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The use of umbilical cord blood cells to treat neurodegenerative diseases offers hope for patients

August 2013
Nicole Kuzmin-Nichols, MBA
Nicole Kuzmin-Nichols

Nicole Kuzmin-Nichols, MBA,
President of Saneron
CCEL Therapeutics, Inc.

A newly patented procedure paves the way

Millions of people worldwide suffer from neurological diseases of the brain and spinal cord, such as Alzheimer's disease, stroke, Lou Gehrig's disease (ALS), traumatic brain injury, and spinal cord injury; all devastating and deadly diseases that lack adequate treatment options.

For patients suffering from these diseases and conditions, there is hope on the horizon, however. That hope comes from blood collected from the umbilical cord of newly-born infants. In the past, umbilical cord blood was disposed of as medical waste. But now, we know that umbilical cord blood cells can possibly be used for the treatment of neurological conditions for which there are few therapeutic alternatives.

Human umbilical cord blood provides a rich source of multipotent stem cells that have the ability to become different types of cells, including neural cells. Currently, we are developing therapies for many different diseases, including those mentioned above, from cord blood-derived neural cells. In addition, cells obtained from umbilical cord blood could also potentially help repair damage from heart attacks and treat other cardiovascular diseases.

Finding ways to obtain and use umbilical cord blood cells to develop cell transplantation therapies for neurological disorders and diseases is a high priority here at Saneron.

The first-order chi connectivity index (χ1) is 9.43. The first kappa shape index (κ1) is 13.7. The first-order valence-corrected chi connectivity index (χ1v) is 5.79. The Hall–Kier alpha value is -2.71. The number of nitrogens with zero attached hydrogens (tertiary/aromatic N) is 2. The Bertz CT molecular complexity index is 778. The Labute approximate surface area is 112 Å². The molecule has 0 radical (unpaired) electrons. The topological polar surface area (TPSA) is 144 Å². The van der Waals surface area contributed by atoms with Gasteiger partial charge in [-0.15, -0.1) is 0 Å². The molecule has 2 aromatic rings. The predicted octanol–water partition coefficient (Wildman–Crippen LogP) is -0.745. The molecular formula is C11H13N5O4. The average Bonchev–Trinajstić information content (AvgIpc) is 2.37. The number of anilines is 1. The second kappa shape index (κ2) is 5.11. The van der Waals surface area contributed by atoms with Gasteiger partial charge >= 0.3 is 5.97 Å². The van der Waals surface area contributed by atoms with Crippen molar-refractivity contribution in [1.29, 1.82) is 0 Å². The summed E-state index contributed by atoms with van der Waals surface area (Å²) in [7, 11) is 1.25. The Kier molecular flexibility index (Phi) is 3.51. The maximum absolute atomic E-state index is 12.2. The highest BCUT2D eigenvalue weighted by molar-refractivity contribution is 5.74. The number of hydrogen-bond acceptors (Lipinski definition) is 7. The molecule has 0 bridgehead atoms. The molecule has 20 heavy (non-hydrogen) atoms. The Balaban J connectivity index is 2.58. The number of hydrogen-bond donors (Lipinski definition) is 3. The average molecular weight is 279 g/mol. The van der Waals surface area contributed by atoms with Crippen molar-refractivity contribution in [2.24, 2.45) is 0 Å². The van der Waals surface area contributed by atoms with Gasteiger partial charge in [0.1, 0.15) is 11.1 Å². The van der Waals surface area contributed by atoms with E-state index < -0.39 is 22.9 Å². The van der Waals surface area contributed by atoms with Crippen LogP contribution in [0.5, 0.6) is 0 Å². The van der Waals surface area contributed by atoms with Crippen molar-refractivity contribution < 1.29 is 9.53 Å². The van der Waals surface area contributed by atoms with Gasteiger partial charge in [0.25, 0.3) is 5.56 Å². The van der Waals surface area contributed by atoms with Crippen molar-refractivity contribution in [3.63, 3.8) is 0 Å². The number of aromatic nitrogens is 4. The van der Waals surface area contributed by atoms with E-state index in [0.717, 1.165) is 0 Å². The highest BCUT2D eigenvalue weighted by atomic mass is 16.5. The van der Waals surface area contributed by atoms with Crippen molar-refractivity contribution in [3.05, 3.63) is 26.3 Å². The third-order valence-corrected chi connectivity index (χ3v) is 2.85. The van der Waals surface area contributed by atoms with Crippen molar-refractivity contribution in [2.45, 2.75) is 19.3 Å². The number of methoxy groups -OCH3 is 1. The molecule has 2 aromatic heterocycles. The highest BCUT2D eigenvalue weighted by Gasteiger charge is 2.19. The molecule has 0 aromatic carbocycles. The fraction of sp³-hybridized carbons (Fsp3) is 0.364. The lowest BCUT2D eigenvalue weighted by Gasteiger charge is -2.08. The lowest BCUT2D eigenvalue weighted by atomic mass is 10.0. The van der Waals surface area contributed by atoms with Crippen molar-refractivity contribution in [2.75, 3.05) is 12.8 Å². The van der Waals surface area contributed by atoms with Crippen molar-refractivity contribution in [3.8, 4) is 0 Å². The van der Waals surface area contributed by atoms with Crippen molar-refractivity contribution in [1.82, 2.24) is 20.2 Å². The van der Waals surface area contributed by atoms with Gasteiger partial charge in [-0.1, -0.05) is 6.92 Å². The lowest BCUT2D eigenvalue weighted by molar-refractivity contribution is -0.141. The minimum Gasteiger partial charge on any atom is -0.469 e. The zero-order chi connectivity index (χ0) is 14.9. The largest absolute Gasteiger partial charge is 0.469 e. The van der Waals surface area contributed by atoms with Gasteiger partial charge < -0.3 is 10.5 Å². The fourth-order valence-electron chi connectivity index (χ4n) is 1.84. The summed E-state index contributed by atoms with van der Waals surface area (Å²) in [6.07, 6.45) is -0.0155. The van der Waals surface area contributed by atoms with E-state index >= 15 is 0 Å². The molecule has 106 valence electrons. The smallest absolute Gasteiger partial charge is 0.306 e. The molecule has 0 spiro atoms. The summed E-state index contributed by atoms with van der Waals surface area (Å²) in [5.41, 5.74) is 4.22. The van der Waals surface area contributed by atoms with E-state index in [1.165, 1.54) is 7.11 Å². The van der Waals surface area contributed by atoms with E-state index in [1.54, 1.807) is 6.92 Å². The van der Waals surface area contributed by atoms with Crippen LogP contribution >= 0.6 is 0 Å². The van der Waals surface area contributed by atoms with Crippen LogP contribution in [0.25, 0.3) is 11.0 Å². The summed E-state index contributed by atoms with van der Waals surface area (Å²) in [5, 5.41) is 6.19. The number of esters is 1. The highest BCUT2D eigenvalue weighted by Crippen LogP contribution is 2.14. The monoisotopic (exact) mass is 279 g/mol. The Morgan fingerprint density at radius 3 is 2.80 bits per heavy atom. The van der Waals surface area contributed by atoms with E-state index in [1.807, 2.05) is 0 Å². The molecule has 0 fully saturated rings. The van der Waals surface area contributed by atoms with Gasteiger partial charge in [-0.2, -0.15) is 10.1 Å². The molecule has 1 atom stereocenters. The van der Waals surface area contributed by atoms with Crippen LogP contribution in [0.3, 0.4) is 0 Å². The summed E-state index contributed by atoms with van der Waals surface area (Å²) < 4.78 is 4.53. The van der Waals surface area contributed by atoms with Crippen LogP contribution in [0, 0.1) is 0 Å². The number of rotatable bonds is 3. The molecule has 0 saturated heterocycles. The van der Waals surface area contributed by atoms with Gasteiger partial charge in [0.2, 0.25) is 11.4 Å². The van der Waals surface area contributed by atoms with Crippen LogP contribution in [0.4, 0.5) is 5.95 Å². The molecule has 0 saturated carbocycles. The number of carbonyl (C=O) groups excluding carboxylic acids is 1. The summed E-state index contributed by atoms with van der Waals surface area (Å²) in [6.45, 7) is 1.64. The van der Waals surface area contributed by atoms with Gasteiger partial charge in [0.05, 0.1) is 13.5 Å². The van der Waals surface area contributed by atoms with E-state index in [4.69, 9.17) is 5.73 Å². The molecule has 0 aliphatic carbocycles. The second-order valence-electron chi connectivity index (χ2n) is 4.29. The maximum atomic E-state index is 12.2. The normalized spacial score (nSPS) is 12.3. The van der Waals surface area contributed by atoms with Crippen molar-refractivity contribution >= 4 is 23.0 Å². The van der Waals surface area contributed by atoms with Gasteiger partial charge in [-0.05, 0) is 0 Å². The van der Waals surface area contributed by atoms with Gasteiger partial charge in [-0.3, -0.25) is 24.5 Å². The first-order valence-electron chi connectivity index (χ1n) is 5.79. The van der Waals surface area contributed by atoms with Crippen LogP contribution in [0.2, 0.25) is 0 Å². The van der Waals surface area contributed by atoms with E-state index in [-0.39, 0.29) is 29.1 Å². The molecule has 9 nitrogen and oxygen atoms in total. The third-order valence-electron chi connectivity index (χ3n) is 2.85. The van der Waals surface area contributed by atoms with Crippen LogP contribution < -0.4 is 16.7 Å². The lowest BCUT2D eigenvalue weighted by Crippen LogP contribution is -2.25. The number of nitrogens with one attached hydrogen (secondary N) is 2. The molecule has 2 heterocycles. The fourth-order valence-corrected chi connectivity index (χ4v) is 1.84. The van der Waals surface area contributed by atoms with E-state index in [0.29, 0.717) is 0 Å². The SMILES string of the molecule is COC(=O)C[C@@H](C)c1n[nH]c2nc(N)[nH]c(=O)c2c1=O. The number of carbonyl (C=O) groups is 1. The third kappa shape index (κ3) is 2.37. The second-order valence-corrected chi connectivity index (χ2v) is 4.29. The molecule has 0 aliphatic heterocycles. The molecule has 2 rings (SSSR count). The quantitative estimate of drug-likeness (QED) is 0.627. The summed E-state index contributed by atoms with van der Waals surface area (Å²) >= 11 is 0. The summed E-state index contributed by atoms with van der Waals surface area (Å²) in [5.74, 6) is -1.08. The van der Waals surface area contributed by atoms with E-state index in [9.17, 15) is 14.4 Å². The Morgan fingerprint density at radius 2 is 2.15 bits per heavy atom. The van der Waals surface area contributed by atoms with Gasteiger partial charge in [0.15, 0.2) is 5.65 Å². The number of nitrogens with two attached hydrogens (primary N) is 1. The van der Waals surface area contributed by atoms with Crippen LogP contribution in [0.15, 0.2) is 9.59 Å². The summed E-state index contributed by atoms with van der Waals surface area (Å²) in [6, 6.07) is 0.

Saneron is a biotechnology research and development company spun out from the University of South Florida (USF) and affiliated with Cryo-Cell International since 2001. In collaboration with USF researchers, we have recently received a patent for a new method of isolating stem cells from donated umbilical cord blood and preparing them for therapeutic transplantation.

These steps include: retrieving cord blood cells, separating the different types of cells by using a magnetic separator, and then "expanding" the cells, or incubating them in a "growth factor". Then, we use a "differentiation agent" to help the cells change into neural cells suitable for transplantation.

The umbilical cord blood cells can be provided by self-donors (autologous) or other-donors (allogeneic). Also, the umbilical cord blood sample may be fresh or frozen (cryopreserved). The cord blood produces a sufficient amount of stem cells so that a single sample can provide enough stem cells to treat a patient.

Saneron's umbilical cord blood research initially started with developing therapies for stroke, before expanding to Alzheimer's disease, Lou Gehrig's disease (ALS), spinal cord injury, traumatic brain injury, Sanfillipo syndrome, and myocardial infarction.

We have high hopes for our newly patented techniques for using umbilical cord blood cells therapeutically. These cells are great candidates for restorative stroke therapy because they are less mature than bone marrow cells. Their immaturity allows them to differentiate more readily into different kinds of cells. They are also easier to isolate and obtain than many other kinds of cells.

Our latest focus is partnering with USF's Center of Excellence for Aging and Brain Repair, to investigate the use of umbilical cord blood cells in treating patients with diabetes who have suffered strokes.

Ms. Kuzmin-Nichols studied biochemistry and molecular and cellular biology at Case Western Reserve University. Ms. Nicole Kuzmin-Nichols was the first Saneron employee and has spent the last twelve years overseeing all aspects of the U-CORD-CELL™ development. Her work has encompassed designing experimental studies, performing cGMP validation studies, writing Standard Operating Procedures, writing regulatory documents such as IRB applications, developing clinical correlation study protocols, FDA documentation, performing quality assurance audits, protecting intellectual property, and all contractual arrangements. She has been involved as either a Principle Investigator, Co-Investigator, or Product Development Director for all of the 13 SBIR/STTR grants that Saneron has received. Additionally, Ms. Kuzmin-Nichols is also a registered patent agent and has two US patent applications pending.